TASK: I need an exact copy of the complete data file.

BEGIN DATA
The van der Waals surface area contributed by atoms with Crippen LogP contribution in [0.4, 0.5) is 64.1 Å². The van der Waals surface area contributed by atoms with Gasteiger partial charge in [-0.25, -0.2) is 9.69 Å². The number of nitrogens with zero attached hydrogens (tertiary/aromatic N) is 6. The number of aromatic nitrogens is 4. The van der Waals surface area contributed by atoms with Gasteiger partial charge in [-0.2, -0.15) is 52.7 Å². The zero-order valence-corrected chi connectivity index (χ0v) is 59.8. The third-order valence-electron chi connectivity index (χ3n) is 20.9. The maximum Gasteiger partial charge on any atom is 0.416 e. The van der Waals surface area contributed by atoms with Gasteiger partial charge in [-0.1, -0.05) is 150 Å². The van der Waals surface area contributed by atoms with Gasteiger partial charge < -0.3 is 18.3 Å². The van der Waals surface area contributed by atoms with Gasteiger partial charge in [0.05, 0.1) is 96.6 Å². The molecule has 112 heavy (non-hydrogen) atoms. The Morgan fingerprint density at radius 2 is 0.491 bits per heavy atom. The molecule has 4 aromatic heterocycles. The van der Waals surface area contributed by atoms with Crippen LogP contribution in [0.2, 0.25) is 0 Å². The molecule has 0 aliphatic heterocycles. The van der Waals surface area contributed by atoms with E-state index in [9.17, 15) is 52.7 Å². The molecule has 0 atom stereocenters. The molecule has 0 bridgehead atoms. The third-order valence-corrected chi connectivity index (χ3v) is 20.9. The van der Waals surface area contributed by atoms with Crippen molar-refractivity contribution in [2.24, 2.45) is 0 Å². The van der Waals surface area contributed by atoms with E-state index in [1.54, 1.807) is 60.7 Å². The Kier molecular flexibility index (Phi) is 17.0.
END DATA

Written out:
The van der Waals surface area contributed by atoms with Crippen LogP contribution in [0.4, 0.5) is 64.1 Å². The van der Waals surface area contributed by atoms with Gasteiger partial charge in [-0.25, -0.2) is 9.69 Å². The number of nitrogens with zero attached hydrogens (tertiary/aromatic N) is 6. The number of aromatic nitrogens is 4. The van der Waals surface area contributed by atoms with Gasteiger partial charge in [-0.2, -0.15) is 52.7 Å². The zero-order valence-corrected chi connectivity index (χ0v) is 59.8. The third-order valence-electron chi connectivity index (χ3n) is 20.9. The maximum Gasteiger partial charge on any atom is 0.416 e. The van der Waals surface area contributed by atoms with Gasteiger partial charge in [-0.1, -0.05) is 150 Å². The van der Waals surface area contributed by atoms with Gasteiger partial charge < -0.3 is 18.3 Å². The van der Waals surface area contributed by atoms with Gasteiger partial charge in [0.05, 0.1) is 96.6 Å². The molecule has 112 heavy (non-hydrogen) atoms. The Morgan fingerprint density at radius 2 is 0.491 bits per heavy atom. The molecule has 4 aromatic heterocycles. The van der Waals surface area contributed by atoms with Crippen LogP contribution in [0.2, 0.25) is 0 Å². The molecule has 0 aliphatic heterocycles. The van der Waals surface area contributed by atoms with E-state index in [9.17, 15) is 52.7 Å². The molecule has 0 atom stereocenters. The molecule has 0 bridgehead atoms. The third-order valence-corrected chi connectivity index (χ3v) is 20.9. The van der Waals surface area contributed by atoms with Crippen molar-refractivity contribution in [2.24, 2.45) is 0 Å². The van der Waals surface area contributed by atoms with E-state index in [1.54, 1.807) is 60.7 Å². The Kier molecular flexibility index (Phi) is 17.0.